Canadian census data shows a nation on the move

Canadians, it seems, are on the whole moving from larger provinces to smaller ones.

This is one of the conclusions of Statistics Canada’s release of mobility and migration data from the 2021 Census.

In the census, Canadians were asked which province they currently lived in and which province they lived in one year ago and five years ago.

When the numbers are calculated, the Maritime provinces, along with British Columbia and the Yukon, are the only places that show a net influx of people in the five years preceding the census.

When only the year preceding the census is considered, Newfoundland and Labrador and Quebec can be added to this list.

To be fair, the numbers represent only a fraction of the population of these provinces. In the most extreme case – Nova Scotia in the five-year data – the net influx of people is only 2.65% of the province’s population in 2021.

But it does support the anecdotal idea that in recent years more and more Canadians have turned their eyes east.

For Craig Jones, the figures also suggest some differences in the type of immigration to the eastern provinces.

Jones, a doctoral candidate in geography at UBC, studies interprovincial and intraprovincial migration in Canada.

Nova Scotia’s population growth due to interprovincial migration in the five years prior to the census was 25,725. During the same period, the province’s overall population growth was 46,000. This means that more than 50% of Nova Scotia’s population increase is the result of interprovincial migration.

In contrast, Ontario recorded a net outflow of 9,500 people over the same period—more outflows than inflows. But the population of the province during this period increased by 800 thousand people.

Which would seem to indicate, Jones said, that the reasons for these population increases are different.

“Nova Scotia’s population growth is largely driven by interprovincial migration, while Ontario’s population growth is largely driven by international immigration,” he says.

For the most part, these interprovincial migrants to most provinces come from Ontario.

During the five-year period preceding the census, the greatest number of migrants to the four provinces of Atlantic Canada, Quebec, Manitoba and Nunavut came from Ontario.

This seems to speak of a massive emigration from Ontario, but according to StatCan figures, this is not quite the case.

The number of people leaving Ontario is largely offset by the number of people arriving in the province from elsewhere in the country.

In Ontario, 238,140 people left the province in the five years preceding the census to live elsewhere in the country. During the same period, 228,640 people migrated to Ontario from other parts of Canada.

This represents a net out-migration of 9,500 people, or 0.07% of Ontario’s population.

Figures reported for the one-year period prior to the census show a slight difference in the net number of people leaving Ontario.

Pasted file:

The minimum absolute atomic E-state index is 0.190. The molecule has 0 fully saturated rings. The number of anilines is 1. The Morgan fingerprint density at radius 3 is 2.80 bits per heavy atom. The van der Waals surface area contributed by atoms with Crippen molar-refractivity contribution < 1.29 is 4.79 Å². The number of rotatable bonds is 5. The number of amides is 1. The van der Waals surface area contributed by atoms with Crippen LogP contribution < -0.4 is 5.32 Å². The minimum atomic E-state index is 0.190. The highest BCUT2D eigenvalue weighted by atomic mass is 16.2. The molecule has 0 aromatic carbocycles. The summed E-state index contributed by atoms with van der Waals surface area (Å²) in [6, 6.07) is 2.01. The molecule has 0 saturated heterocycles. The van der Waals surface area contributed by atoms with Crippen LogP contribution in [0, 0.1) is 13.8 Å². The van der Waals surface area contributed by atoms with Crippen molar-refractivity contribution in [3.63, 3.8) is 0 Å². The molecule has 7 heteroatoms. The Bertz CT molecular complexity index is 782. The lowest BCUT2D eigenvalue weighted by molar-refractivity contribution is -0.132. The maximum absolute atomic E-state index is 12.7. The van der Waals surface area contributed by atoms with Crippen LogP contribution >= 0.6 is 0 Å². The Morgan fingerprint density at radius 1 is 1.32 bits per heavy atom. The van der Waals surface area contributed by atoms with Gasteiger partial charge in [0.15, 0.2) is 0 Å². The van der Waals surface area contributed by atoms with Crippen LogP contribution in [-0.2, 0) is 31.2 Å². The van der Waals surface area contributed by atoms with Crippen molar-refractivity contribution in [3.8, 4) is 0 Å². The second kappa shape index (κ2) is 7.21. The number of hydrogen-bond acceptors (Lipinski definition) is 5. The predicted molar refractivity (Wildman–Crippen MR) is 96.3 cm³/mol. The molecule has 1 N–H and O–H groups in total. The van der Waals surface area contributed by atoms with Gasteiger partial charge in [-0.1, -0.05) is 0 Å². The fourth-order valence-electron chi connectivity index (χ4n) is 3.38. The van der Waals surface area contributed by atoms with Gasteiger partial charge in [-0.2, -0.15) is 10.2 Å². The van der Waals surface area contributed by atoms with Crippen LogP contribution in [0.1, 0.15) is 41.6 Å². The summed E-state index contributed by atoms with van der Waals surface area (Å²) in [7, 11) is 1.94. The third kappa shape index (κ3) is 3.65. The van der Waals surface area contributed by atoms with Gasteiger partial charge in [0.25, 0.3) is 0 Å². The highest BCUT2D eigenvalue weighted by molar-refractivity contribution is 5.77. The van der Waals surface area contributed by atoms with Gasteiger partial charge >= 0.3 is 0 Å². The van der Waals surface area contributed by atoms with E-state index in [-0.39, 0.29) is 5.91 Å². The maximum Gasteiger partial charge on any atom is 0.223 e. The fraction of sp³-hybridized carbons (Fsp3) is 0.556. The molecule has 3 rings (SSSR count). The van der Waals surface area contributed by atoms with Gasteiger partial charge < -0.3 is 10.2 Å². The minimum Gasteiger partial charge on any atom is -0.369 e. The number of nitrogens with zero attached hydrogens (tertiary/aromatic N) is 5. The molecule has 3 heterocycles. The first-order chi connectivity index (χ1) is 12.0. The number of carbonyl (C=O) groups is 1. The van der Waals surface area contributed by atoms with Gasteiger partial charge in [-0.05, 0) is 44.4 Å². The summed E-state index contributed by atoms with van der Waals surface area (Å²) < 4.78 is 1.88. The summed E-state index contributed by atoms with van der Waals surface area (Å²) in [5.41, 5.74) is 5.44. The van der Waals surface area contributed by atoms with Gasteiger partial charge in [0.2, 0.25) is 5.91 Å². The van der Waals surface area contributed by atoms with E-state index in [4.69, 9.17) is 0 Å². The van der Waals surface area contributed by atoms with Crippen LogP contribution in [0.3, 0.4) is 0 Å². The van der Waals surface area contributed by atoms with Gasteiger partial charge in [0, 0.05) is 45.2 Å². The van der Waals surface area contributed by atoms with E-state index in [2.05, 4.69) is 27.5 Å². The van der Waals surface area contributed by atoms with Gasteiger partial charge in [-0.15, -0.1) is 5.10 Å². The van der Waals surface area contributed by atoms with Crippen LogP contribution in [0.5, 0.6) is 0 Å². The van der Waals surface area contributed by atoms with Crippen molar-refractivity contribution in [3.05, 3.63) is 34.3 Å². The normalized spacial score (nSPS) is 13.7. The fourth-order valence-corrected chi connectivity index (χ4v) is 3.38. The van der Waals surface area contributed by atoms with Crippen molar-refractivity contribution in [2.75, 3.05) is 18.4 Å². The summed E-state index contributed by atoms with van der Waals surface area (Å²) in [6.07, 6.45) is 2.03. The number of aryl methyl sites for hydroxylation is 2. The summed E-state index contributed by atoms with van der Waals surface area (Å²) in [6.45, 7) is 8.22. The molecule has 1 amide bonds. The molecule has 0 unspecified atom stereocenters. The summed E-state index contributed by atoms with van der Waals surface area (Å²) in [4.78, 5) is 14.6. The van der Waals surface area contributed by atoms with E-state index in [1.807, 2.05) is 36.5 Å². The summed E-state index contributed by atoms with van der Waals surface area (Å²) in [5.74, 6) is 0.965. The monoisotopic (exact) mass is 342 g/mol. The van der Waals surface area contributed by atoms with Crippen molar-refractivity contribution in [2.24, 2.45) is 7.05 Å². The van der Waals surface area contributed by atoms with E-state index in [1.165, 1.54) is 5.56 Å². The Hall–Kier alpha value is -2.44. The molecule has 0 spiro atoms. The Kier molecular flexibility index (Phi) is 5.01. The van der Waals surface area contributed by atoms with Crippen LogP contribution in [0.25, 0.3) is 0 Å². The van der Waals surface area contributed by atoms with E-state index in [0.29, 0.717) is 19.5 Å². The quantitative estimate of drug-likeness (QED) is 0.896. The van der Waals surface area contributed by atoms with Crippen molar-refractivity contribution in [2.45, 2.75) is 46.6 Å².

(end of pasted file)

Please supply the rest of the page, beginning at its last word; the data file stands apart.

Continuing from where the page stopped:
In the year before the census, 88,720 people left the province to live elsewhere in the country, compared to 53,850 who migrated to Ontario.

This is a net loss of 34,870 people for Ontario, more than over the five-year period, but still representing only 0.25% of the province’s population.

« It’s almost certainly not ‘statistically significant,’ Jones said. « It’s hard to know if there’s a cause, or if it’s just people moving. »

In fact, over the five-year period, Ontario averaged an outflow of 47,628 people per year. and an influx of 45,728, for a total of 93,356 movements inside and outside the province on average annually during this period.

In the year before the census – essentially May 2020 to May 2021, more or less the first year of the coronavirus pandemic – 88,720 left Ontario for other parts of Canada and 53,850 are entered the province, a total of 142,570.

Thus, while it is difficult to draw definitive conclusions about the net movement of migrants to and from Ontario, it is reasonable to say that during this period the number of people on the move has significantly increased. increase.

« I think what’s interesting is that people are just moving, there’s mobility, » says Laura Bisaillon, professor of sociology and immigration at the University of Toronto. “And other questions arise.

“I think of things that have happened here, like COVID, like all kinds of media about the attractiveness of the Maritimes. And you also have the demographic reality of baby boomers retiring and moving or moving seasonally.

“Baby boomers are the wealthiest people of the 21st century. They have a lot of wealth, in general. So they have a lot of purchasing power, a lot of invested wealth, a lot of property.

Statistics Canada also indicates, with few exceptions, that Ontario is the most popular choice for migrants from other provinces.

These exceptions include Saskatchewan, where more people moved to Alberta; the Yukon and the Northwest Territories, where more people moved to British Columbia and Alberta respectively; and Alberta and British Columbia, which were each other’s largest migrant partners.

In fact, in absolute numbers, the largest movement of Canadians in the five-year period preceding the census was from Alberta to British Columbia, followed by Ontarians moving to British Columbia.


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